A giant floating device intended to pick up trash and debris from the Great Pacific Garbage Patch, that is three times the size of France, has managed to successfully pick up plastic from the high seas for the first time.
One of the creators behind the project, Boyan Slat from the Netherlands, on Wednesday announced on Twitter that the floatation device managed to capture and retain debris from the mammoth garbage patch.
The device is 600 metres long and is aimed at collecting large pieces of debris as well as micro plastics. The floating part of the device is made of plastic, containing a three-metre deep screen below the water aimed at netting plastic debris without disturbing sea-life below.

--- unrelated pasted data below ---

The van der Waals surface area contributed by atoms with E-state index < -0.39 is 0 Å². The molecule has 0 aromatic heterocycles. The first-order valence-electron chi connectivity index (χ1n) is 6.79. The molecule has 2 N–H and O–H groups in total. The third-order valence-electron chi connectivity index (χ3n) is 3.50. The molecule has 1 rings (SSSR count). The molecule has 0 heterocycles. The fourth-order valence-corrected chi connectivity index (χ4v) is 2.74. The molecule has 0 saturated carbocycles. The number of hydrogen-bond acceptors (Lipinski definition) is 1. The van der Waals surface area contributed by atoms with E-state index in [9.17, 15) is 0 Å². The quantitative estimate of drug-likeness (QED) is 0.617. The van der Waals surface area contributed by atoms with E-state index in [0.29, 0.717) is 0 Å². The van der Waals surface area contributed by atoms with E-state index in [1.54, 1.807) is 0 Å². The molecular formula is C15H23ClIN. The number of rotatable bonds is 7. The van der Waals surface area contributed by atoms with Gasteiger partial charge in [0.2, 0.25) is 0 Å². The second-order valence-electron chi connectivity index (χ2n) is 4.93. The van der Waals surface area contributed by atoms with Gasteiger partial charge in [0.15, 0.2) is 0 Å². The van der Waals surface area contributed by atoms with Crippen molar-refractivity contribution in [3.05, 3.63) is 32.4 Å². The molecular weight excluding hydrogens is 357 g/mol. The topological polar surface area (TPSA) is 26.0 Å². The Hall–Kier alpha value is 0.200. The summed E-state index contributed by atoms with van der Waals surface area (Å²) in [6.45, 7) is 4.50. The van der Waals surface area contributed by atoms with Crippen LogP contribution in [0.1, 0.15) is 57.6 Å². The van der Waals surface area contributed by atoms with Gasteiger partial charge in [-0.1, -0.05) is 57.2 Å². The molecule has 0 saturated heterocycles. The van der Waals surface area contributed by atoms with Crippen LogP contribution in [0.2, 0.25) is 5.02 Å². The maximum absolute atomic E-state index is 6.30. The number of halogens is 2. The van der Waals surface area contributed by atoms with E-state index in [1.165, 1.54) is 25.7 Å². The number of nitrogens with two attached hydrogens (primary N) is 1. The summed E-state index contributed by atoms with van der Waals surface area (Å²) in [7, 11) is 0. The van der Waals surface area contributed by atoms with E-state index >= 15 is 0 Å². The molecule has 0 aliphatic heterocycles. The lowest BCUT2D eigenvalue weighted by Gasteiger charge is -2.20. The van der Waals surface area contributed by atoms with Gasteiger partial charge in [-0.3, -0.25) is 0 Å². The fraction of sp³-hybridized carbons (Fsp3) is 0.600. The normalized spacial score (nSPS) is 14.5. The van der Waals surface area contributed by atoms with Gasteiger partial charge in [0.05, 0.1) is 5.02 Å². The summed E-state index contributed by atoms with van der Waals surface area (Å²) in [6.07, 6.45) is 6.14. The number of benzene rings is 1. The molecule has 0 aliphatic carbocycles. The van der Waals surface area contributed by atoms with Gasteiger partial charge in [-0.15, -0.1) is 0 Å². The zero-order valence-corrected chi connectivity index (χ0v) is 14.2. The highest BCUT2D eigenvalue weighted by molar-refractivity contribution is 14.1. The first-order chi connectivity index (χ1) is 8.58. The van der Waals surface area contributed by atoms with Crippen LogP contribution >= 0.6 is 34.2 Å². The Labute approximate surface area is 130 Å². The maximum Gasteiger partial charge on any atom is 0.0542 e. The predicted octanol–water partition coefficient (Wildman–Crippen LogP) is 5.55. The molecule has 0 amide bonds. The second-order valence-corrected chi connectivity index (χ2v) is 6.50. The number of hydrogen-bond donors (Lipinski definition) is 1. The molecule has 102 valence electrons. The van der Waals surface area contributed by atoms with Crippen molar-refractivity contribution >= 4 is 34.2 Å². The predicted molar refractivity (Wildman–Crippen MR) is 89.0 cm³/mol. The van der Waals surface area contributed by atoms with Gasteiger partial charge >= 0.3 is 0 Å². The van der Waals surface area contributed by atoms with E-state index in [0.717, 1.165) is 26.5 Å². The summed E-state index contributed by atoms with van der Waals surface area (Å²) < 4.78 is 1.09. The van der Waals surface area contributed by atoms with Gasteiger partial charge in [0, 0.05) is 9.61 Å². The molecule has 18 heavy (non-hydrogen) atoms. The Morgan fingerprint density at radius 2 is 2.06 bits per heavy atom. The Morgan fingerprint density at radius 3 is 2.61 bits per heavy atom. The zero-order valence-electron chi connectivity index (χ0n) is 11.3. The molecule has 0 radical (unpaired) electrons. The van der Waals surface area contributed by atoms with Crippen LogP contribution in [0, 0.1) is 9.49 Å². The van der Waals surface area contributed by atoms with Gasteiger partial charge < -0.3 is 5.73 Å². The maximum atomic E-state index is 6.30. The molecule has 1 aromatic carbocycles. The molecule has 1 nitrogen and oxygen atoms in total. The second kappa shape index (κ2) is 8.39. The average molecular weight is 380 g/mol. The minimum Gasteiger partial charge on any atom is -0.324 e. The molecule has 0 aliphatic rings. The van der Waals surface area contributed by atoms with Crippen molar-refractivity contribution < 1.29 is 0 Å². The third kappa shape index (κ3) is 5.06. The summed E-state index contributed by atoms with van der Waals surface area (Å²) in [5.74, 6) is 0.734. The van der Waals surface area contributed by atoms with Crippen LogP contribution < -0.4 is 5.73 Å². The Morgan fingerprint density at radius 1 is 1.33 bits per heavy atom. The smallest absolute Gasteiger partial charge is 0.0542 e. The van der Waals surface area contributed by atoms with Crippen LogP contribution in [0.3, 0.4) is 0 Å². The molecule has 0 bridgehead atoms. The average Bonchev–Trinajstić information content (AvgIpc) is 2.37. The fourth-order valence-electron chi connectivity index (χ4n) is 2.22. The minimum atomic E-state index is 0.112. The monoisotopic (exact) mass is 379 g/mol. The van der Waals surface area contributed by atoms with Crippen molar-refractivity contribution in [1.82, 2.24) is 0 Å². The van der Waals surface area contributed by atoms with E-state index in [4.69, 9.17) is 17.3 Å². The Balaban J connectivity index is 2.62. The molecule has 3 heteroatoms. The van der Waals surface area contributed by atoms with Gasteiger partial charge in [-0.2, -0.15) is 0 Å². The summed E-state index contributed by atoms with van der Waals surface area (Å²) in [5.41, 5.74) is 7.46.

Scientists and data-tracking systems estimate that around 600,000 to 800,000 metric tons of fishing equipment are abandoned or lost at sea each year. Taking a local perspective, turtles are often shown on social media to have been found tangles in fishing nets and other gear.
It is believed that around 8m metric tons of plastic waste flows into the sea from beaches each year, despite recent global efforts to curb the use of plastic.
The so-called Great Pacific Garbage Patch has retained its shape by an oceanic gyre, a whirlpool of currents. Its location is roughly halfway between Hawaii and California.
“The concept works, the foundation is in order,” a spokesman for the non-profit Ocean Cleanup said. “Now it’s all about perfecting things.”